Supreme Court Registrar Not Publicly Recording Judgments

secret signA Wellington man bankrupted by the NZ courts on a $29,000 debt while the court-appointed trustee of his trust valued at over $2 million refused to provide accounts has filed a judicial review of the Supreme Court Registrar’s failure to publicly record an unreasoned judgment in refusing his appeal to the Supreme Court.

The failure to publicly record occurred in an appeal where the Supreme Court appeared to concur three senior Court of Appeal judges breached the rule of law in their judgment.  The Supreme Court nonetheless dismissed the man’s application on the grounds no public importance evolved because the miscarriage of justice was confined to the appellant and he had the option (undefined) to seek recall from the Court of Appeal.

Last month the Supreme Court rejected M E Rabson’s application to appeal against a Court of Appeal judgment awarding costs to the court- appointed trustee on the basis his better option was to seek recall of the Court of Appeal judgment notwithstanding strict limitations on recall and recall not being available where a right of appeal against the judgment conclusion exists.

That Court of Appeal judgment, by (now Supreme Court) Justice Mark O’Regan, Justice Douglas White and Justice Forrie Miller, was a reserved judgment which awarded costs to the court trustee despite expressly acknowledging Mr Rabson had no standing at the hearing for which costs of $5,000 were awarded against him and personally in favour of the court-appointed trustee.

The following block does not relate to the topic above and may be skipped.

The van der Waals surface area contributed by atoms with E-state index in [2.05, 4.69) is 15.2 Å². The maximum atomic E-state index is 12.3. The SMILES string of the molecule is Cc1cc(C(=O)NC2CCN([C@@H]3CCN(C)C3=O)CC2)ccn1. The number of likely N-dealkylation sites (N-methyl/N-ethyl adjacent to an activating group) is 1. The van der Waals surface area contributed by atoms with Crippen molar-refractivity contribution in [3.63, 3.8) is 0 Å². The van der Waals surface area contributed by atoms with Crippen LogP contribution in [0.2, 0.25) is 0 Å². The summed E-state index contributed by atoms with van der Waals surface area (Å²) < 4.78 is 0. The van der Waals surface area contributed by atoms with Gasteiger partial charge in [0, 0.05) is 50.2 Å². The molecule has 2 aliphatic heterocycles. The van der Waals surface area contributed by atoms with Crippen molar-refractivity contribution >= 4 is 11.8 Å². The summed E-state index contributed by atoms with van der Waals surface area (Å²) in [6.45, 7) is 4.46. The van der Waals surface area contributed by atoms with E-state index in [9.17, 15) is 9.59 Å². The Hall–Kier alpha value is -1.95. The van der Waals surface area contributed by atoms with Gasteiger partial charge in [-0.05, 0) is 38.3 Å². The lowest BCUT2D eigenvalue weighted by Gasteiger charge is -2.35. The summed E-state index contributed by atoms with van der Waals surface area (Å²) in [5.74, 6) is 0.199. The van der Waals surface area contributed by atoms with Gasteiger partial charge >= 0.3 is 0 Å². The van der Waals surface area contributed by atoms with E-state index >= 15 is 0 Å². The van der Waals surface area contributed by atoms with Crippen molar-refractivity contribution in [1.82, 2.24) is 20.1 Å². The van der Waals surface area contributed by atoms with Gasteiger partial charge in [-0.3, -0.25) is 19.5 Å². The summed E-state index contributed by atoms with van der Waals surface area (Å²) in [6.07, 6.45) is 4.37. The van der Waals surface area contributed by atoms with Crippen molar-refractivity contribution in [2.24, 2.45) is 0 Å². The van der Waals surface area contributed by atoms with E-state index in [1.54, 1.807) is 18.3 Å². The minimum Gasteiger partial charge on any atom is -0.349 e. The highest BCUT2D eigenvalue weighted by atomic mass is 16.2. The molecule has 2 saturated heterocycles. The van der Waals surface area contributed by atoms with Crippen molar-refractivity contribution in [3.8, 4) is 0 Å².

Mr Rabson lodged an appeal on a point of law: he pleaded it is unlawful and unprecedented for judges to award costs against parties expressly recognised to have no standing (and therefore could not be heard).

The Supreme Court first sent a private Minute asking Mr Rabson to withdraw his appeal in favour of a lower court recall.  After Mr Rabson refused on grounds the Supreme Court provided the statutory remedy under the Supreme Court Act 2003, the Supreme rejected his application, stating, “We do not consider it in the interests of justice to grant Mr Rabson’s application for leave. This is not a matter of general or public importance as it arises out of the particular facts of Mr Rabson’s case. Further, there is no risk of a miscarriage of justice as Mr Rabson has the ability to apply for a recall of the Court of Appeal’s decision. In addition, the Court of Appeal is the best placed to assess any issues that may arise as to costs on the abandoned appeal.”

Mr Rabson sought recall of the Supreme Court dismissal on the ground the Supreme Court, having recognised a miscarriage, evaded its statutory obligations to correct errors by the Court of Appeal after confirming three senior judges of the Court of Appeal made a rule of law error sufficient to warrant the extraordinary remedy of recall.  Rabson cited the 2011 Supreme Court ruling in Chapman v Attorney General which reasoned the establishment of the Supreme Court as a new mechanism to correct rights breaches by Court of Appeal judges was a mitigating factor in declaring judges exempt from remedial compliance with the New Zealand Bill of Rights Act 1990.

What happened next is the subject of the judicial review.  Mr Rabson received an unauthored email from an anonymous ‘Supreme Court’ email address which stated “The application raises no new matters and is dismissed.  -14 August 2014.”  The Registrar then refused requests this anonymous and unreferenced judgment dismissing the recall be publicly recorded.

Transparency of New Zealand Supreme Court business is a mounting problem.  In addition to this latest review, the Supreme Court Registrar is the subject of judicial review proceedings for refusing to allow general public access to Supreme Court records on grounds the lack of enabling legislation applicable to the other courts do not apply to the Supreme Court.  Three unrelated requests to inspect written applications made to the Supreme Court have been rejected as “prohibited” activities by Registrar Gordon Thatcher.